Alex Halberstadt  |  Jul 06, 2023  |  8 comments
"New York is an ugly city, a dirty city," John Steinbeck wrote in 1953. "But there is one thing about it—once you have lived in New York and it has become your home, no place else is good enough." Decades later, the novelist's insight about this appalling, incomparable city still feels true. New Yorkers love to complain about the summers, with their wafting miasma of hot garbage and urine; about the superannuated subway system, which only sometimes resembles a psilocybin trip gone really wrong; about the purgatorial agony of finding an apartment; about the affronts of existing shoulder-to-shoulder with the stupendously rich. . .

What I'm getting around to saying is that easily the best part of living here is the people. One of them is Jeffrey Catalano, who has been a drummer, painter, DJ, and construction worker and today runs a hi-fi business, High Water Sound, from a loft in a former sail-making factory on Water Street in Manhattan's financial district.

Alex Halberstadt  |  May 03, 2023  |  9 comments
It turns out that PVC, or polyvinyl chloride—the stuff used to make Starbucks gift cards, imitation leather wallets, inflatable pool unicorns, the pipes under your sink, and Billy Idol's pants—is also the main ingredient in phonograph records. And today we're living in the silver age of PVC. Not the golden age, since records are no longer the dominant medium for recorded music, but these days we're lucky to again have access to a remarkable amount of music stamped on top-quality hot plastic.

Better still, as listeners have become more knowledgeable and demanding, vinyl releases have become more scrupulously sourced, pressed, annotated, and packaged. Many of today's records show an unprecedented level of care and transparency about their production—and sound terrific to boot.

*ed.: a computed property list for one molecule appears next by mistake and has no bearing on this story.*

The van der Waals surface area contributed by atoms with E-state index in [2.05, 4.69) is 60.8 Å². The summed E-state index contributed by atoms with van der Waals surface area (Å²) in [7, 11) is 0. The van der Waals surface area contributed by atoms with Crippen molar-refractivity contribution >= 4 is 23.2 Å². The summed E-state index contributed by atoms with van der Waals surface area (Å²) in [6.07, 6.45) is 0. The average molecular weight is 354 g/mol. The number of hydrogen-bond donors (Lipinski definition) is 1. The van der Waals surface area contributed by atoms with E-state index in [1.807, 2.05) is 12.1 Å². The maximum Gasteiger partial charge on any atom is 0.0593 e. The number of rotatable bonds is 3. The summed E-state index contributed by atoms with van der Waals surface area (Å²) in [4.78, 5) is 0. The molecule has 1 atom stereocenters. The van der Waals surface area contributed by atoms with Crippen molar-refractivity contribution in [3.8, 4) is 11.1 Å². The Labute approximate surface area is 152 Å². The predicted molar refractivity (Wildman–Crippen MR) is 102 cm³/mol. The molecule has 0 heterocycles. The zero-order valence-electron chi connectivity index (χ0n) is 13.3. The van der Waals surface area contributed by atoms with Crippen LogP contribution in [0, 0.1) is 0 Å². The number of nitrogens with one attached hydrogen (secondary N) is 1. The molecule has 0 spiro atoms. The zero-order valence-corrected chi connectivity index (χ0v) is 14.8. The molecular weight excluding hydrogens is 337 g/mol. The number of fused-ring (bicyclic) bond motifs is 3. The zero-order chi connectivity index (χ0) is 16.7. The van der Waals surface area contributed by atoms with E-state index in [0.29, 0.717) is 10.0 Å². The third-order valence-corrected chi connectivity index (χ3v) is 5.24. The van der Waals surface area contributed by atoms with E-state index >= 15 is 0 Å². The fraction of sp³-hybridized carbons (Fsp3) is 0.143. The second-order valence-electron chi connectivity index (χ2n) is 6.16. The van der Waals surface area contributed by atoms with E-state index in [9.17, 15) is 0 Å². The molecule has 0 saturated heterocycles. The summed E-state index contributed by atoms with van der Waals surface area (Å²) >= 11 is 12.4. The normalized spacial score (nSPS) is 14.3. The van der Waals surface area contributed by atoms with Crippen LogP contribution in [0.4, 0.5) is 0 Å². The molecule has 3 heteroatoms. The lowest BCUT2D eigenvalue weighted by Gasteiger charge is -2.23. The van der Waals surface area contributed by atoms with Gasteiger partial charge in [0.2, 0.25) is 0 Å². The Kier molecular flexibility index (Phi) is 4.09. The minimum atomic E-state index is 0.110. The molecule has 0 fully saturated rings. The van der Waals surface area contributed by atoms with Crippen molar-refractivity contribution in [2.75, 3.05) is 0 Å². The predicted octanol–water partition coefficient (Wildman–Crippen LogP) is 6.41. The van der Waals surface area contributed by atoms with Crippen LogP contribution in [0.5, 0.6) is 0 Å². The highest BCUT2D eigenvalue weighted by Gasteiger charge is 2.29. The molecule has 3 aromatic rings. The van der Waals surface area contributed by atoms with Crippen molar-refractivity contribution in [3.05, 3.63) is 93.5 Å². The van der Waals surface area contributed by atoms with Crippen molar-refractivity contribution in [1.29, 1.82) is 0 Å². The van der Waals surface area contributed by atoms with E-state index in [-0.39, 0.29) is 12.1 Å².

Alex Halberstadt  |  Mar 02, 2023  |  13 comments
The Amtrak Empire service snakes north along the Hudson River before reaching Albany, where it pitches sharply to the west, eventually winding up in Niagara Falls. In November I rode it—the Amtrak Empire service, not Niagara Falls—from New York City to the town of Hudson, New York. On my left, the sun beat down on the river's expanse while an occasional sailboat flashed by. Above the water, the undulating domes of the Catskills, with their fading yellow and red streaks, looked like the work of an unsuccessful colorist at a busy hair salon.

I was traveling upstate to visit Rob Kalin, a founder and former CEO of the online craft marketplace Etsy and proprietor of a newish speaker company called A for Ara.

Alex Halberstadt  |  Dec 27, 2022  |  10 comments
The other day it occurred to me that the main difference between audiophiles and more reasonable adults isn't our gear. Plenty of people have impressive hi-fis simply because they can afford them and are running out of things to buy. No, what makes someone an audiophile is the willingness to sit down in front of a pair of speakers (or with a pair of headphones clamped over their ears) and focus the entirety of their attention on listening.
Alex Halberstadt  |  Oct 25, 2022  |  11 comments
The first audiophile I met lived near a sewage treatment plant on the outskirts of Moscow. It was a few months after the Soviet Union collapsed, in 1992, when I was a college senior, and I recall walking with my father to his home past block after block of the identical dingy white tenements that encircle most Eastern European cities.